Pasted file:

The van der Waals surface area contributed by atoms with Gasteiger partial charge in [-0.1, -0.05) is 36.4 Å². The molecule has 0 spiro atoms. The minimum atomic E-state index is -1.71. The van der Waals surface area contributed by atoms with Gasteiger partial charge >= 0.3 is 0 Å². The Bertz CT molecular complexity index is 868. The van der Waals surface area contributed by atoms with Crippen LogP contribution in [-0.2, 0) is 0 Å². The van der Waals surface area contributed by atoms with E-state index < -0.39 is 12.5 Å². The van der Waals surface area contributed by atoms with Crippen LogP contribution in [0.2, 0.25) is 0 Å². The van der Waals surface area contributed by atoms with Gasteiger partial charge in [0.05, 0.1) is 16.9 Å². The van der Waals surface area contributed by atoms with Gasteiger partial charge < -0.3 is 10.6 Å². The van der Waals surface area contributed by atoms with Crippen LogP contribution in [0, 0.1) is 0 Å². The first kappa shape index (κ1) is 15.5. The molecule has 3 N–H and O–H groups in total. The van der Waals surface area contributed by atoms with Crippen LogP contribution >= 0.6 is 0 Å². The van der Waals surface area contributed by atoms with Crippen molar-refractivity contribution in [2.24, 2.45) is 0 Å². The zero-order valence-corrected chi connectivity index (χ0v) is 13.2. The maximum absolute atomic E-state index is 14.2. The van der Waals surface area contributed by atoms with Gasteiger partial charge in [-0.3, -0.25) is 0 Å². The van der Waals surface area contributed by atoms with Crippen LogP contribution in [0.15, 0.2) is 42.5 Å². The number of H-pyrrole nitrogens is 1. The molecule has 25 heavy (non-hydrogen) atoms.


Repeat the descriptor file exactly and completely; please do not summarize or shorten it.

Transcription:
The van der Waals surface area contributed by atoms with Gasteiger partial charge in [-0.1, -0.05) is 36.4 Å². The molecule has 0 spiro atoms. The minimum atomic E-state index is -1.71. The van der Waals surface area contributed by atoms with Gasteiger partial charge >= 0.3 is 0 Å². The Bertz CT molecular complexity index is 868. The van der Waals surface area contributed by atoms with Crippen LogP contribution in [-0.2, 0) is 0 Å². The van der Waals surface area contributed by atoms with E-state index < -0.39 is 12.5 Å². The van der Waals surface area contributed by atoms with Crippen LogP contribution in [0.2, 0.25) is 0 Å². The van der Waals surface area contributed by atoms with Gasteiger partial charge in [0.05, 0.1) is 16.9 Å². The van der Waals surface area contributed by atoms with Gasteiger partial charge < -0.3 is 10.6 Å². The van der Waals surface area contributed by atoms with Crippen LogP contribution in [0, 0.1) is 0 Å². The first kappa shape index (κ1) is 15.5. The molecule has 3 N–H and O–H groups in total. The van der Waals surface area contributed by atoms with Crippen LogP contribution >= 0.6 is 0 Å². The van der Waals surface area contributed by atoms with Crippen molar-refractivity contribution in [2.24, 2.45) is 0 Å². The zero-order valence-corrected chi connectivity index (χ0v) is 13.2. The maximum absolute atomic E-state index is 14.2. The van der Waals surface area contributed by atoms with Gasteiger partial charge in [-0.3, -0.25) is 0 Å². The van der Waals surface area contributed by atoms with Crippen LogP contribution in [0.15, 0.2) is 42.5 Å². The number of H-pyrrole nitrogens is 1. The molecule has 25 heavy (non-hydrogen) atoms.